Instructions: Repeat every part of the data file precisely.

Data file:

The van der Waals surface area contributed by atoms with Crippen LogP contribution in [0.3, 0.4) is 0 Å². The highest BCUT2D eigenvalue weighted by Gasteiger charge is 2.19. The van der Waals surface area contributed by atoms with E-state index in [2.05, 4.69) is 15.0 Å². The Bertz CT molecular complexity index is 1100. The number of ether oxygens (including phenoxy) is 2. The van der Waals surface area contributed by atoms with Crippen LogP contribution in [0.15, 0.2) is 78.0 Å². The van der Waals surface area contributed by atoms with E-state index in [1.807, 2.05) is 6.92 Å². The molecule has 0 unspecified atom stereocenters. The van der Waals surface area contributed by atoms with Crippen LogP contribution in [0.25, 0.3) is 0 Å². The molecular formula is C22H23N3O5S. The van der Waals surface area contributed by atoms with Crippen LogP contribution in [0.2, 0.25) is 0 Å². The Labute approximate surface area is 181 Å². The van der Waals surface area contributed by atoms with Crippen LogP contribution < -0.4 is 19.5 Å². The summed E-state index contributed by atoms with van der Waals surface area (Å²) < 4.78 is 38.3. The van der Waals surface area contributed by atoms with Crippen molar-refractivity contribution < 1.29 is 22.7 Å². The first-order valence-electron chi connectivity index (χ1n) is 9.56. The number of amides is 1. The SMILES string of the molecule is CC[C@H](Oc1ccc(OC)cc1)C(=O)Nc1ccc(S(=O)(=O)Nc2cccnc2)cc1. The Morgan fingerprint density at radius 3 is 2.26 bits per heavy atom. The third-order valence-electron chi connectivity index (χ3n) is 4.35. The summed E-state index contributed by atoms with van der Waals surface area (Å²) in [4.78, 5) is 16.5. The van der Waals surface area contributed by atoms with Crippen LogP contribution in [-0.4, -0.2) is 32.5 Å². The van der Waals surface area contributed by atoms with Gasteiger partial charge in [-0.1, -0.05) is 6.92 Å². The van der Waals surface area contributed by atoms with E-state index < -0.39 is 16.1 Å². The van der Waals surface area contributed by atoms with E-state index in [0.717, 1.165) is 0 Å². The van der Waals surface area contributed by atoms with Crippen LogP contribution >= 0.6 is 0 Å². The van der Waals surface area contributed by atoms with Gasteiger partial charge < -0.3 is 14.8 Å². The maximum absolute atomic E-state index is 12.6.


The van der Waals surface area contributed by atoms with Crippen LogP contribution in [0.3, 0.4) is 0 Å². The highest BCUT2D eigenvalue weighted by Gasteiger charge is 2.19. The van der Waals surface area contributed by atoms with E-state index in [2.05, 4.69) is 15.0 Å². The Bertz CT molecular complexity index is 1100. The number of ether oxygens (including phenoxy) is 2. The van der Waals surface area contributed by atoms with Crippen LogP contribution in [0.15, 0.2) is 78.0 Å². The van der Waals surface area contributed by atoms with E-state index in [1.807, 2.05) is 6.92 Å². The molecule has 0 unspecified atom stereocenters. The van der Waals surface area contributed by atoms with Crippen LogP contribution in [0.25, 0.3) is 0 Å². The molecular formula is C22H23N3O5S. The van der Waals surface area contributed by atoms with Crippen LogP contribution in [0.2, 0.25) is 0 Å². The Labute approximate surface area is 181 Å². The van der Waals surface area contributed by atoms with Crippen LogP contribution < -0.4 is 19.5 Å². The summed E-state index contributed by atoms with van der Waals surface area (Å²) < 4.78 is 38.3. The van der Waals surface area contributed by atoms with Crippen molar-refractivity contribution < 1.29 is 22.7 Å². The first-order valence-electron chi connectivity index (χ1n) is 9.56. The number of amides is 1. The SMILES string of the molecule is CC[C@H](Oc1ccc(OC)cc1)C(=O)Nc1ccc(S(=O)(=O)Nc2cccnc2)cc1. The Morgan fingerprint density at radius 3 is 2.26 bits per heavy atom. The third-order valence-electron chi connectivity index (χ3n) is 4.35. The summed E-state index contributed by atoms with van der Waals surface area (Å²) in [4.78, 5) is 16.5. The van der Waals surface area contributed by atoms with Crippen LogP contribution in [-0.4, -0.2) is 32.5 Å². The van der Waals surface area contributed by atoms with Gasteiger partial charge in [-0.1, -0.05) is 6.92 Å². The van der Waals surface area contributed by atoms with E-state index < -0.39 is 16.1 Å². The van der Waals surface area contributed by atoms with E-state index in [0.717, 1.165) is 0 Å². The van der Waals surface area contributed by atoms with Crippen LogP contribution >= 0.6 is 0 Å². The van der Waals surface area contributed by atoms with Gasteiger partial charge < -0.3 is 14.8 Å². The maximum absolute atomic E-state index is 12.6.